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progress, both in the north, where horses. The unprotected condition of Belgrade fell, and in the south, where the island was well known at ConRhodes became Turkish. This was stantinople, and Soliman's son and not a brilliant period of Venetian successor, Selim II., surnamed El history. During Soliman's reign, in Mest, or the Drunkard, coveted Cythe year 1540, a humiliating peace prus, and formed plans for its conquest. was concluded between Venice and It is at this period of history, about the Porte. By this treaty, besides the year 1568-9, that Señor Rosell the payment of an exorbitant sum, commences a volume to which a crown the republic gave up several Albanian was unanimously awarded by the ports, and most of the Venetian Spanish Royal Academy of History, islands in the Archipelago. These and which, as well by the research it onerous and shameful terms were displays as by the manner of its exeacceded to by Venice almost without cution, certainly does great credit to a blow having been struck, and at a its author. In Spain the appearance time when she had the support of the of works of this class is now exceedEmperor Charles V., and of the Pope, ingly rare. There are few readers in who had formed a league with her that country at the present day, and against the Porte. There then was very few writers whose names are evidently little of that determined worthy of mention. Literature of all spirit in her councils which, a century kinds is much neglected, and the few later, supported her through the glori- books published consist chiefly of ous war for the possession of Candia— third-rate poetry and plays, and of a desperate struggle, illustrated by translations from the French and countless heroic deeds, and during English. Good historical works are which a Venetian fleet was seen to seldom produced, and that of Señor blockade the Dardanelles, whence the Rosell may be looked upon almost as Turkish ships dared not attemptto issue an event. He has made excellent use forth. In 1540, a far meeker and less of the works of a host of writers, honourable spirit guided the chiefs of chiefly Spanish and Italian, many of the republic. Almost at the first clash them contemporaries of, some of them of arms they sought peace, and, freed sbarers in, the battle of Lepanto; of at heavy cost from their unworthy the Coleccion de documentos inéditos of apprehensions, they suffered their Messrs Navarrete, Salvá, and Baranda, country to sink into inaction. For and of papers and correspondence exthirty years Venice remained inert isting in the National Library of and declining. During that long slum- Madrid, and in the archives of Simanber, nothing was done to reform her cas. The general interest of his book institutions, or increase her resources; is heightened by the many characterher fleet and army were neglected, as istic traits and anecdotes he has introwere also the necessary fortifications duced, and the style in which it is of her coasts and islands. This was written induces a regret that a lannotably the case with Cyprus, a rich guage so well suited to the narration and valuable possession, whose remote of stirring events and martial exploits position relatively to Venice should of should not be more frequently employitself alone have suggested the neces- ed for that purpose by those whose sity of a strong guard and many pre- native tongue it is. cautions. The island was well worth The profound peace existing bekeeping, for it produced great abun- tween Venice and the Porte at the dance of corn, saffron, sugar, cotton, time of Selim's accession, was and fruits, although, under the Vene- obstacle to his designs upon Cyprus; so tian sway, historians affirm that more long as his object was gained, he cared than three-fourths of its superficies little about the justice of his cause. were uncultivated. As for its de- If scruples he had, which is unlikely, fences, its military posts were ne- he quieted them by a singular chain glected, the fortifications of its towns of reasoning. Venice had received were suffered to decay, and a force of Cyprus as a gift from Catharine Cor, seven hundred cavalry, established naro, daughter of a Venetian, and for the guard of its coast, was allowed widow of a king of that island. But to dwindle to one bundred wretched this king was a usurper, who had dis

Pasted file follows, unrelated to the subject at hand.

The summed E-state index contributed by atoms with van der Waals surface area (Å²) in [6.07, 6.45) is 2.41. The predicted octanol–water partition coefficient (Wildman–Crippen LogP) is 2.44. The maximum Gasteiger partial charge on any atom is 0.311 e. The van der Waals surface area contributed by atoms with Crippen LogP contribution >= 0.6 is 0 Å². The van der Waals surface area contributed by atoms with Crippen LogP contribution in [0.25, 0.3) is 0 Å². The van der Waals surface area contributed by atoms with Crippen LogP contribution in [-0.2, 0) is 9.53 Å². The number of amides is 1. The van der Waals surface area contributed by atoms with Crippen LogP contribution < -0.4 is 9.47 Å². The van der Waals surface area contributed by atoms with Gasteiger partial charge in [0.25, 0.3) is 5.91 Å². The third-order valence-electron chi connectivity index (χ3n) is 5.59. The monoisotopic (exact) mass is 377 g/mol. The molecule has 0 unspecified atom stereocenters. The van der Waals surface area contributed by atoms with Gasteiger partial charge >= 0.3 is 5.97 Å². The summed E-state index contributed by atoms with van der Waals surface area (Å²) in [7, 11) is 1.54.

possessed his sister of the crown ; and concealing these measures as far as thus, although the republic had for possible from the ambassador of the eighty years been undisputed mistress republic at his court, he ordered his of Cyprus, Selim maintained that she cruisers to capture, upon futile prehad no legitimate right to its posses- texts, all the Venetian merchantmen sion. Moreover, he looked upon the they fell in with. This might have Venetians as feudatories of his own, sufficed to open the eyes of the governsince they paid him various tributes, ment of Venice, but they remained and did homage to him as successor strangely blind, until the repeated of the Soldan of Egypt. But he had warnings of their ambassador, and the probably no need of thus excusing to positive information he sent, forcibly himself the prosecution of an enter- dispelled their illusion, and filled them prise whose success would in some with anxiety and alarm. Seeking to degree obliterate the stain cast upon repair by activity their want of forethe Moslem arms by their repulse at sight, they hastily adopted various Malta, whilst it would give him a extraordinary means of raising money, welcome addition to his dominions in selling state property to the amount of the shape of a fertile island situated three hundred thousand crowns, imin the very midst of them. Some posing a contribution on the clergy, historians have set down amongst the putting up to auction the high office thirsty monarch's motives his great of procurator, eight of which places fondness for the famous Cyprus wine, were sold for twenty thousand ducats but it is unnecessary to seek trivial in- each, and permitting a number of centives, when so many more potent young nobles to purchase seats in the naturally present themselves. Whilst grand council. A fleet was equipped, pondering his plans, an unexpected consisting of 136 galleys, eleven event facilitated their execution, and galeas, or larger vessels of the class induced him to accelerate it. In the specially known as Venetian galleys, night of the 13th September 1569, a fourteen ships, and some transports terrible explosion and shock roused and smaller vessels, and was put under Venice from her slumbers. It was the orders of the cavaliero Jeronimo succeeded by a universal shriek of ter- Zanne, procurator of St Mark's, whilst ror, as the Venetians sprang from their Sforza Palaviccino took command of beds, and hurried out of their houses, the land forces. This done—and it believing in an earthquake. The evil was all that the penury of the treasury was not so great. Fire had broken permitted to be done—Venice sought, out in the arsenal, and the powder through the Pope, the assistance of magazine had exploded. The first the Catholic princes of Europe. The alarm over, measures were taken to days were gone when all nations extinguish the flames, and were speed- courted the alliance of the Queen of ily successful. The explosion was the Adriatic, and beheld in it an assurheard at a distance of thirty miles ; ance of triumph : it was now her turn four churches were in ruins, and vari- to supplicate, and ber fate to meet reous edifices suffered more or less, but fusals. France had little or no fleet, few persons perished, and only four of and was on terms of amity with the the galleys in the arsenal were lost. Turk; moreover, she was distracted Report exaggerated the disaster; it by internal dissensions. The Huguewas said that the whole Venetian fleet nots, under Condé and Coligny, had been destroyed, and that a multi- pressed the Catholics hard ; Cathetude of nobles and citizens had perish- rine of Medicis assnred the Pope and ed. Selim heard and believed this, the Venetians of her good wishes, but and redoubled the activity of his war- could afford them no aid. From Englike preparations, getting together land nothing was to be expected, troops, provisions, and ammunition, and since its sovereign was then Elizastimulating by his presence the arming beth, a greater enemy to Rome, says of galleys and founding of cannon in a writer of that time, than the Turks the arsenal at Constantinople. Whilst themselves.* More might be hoped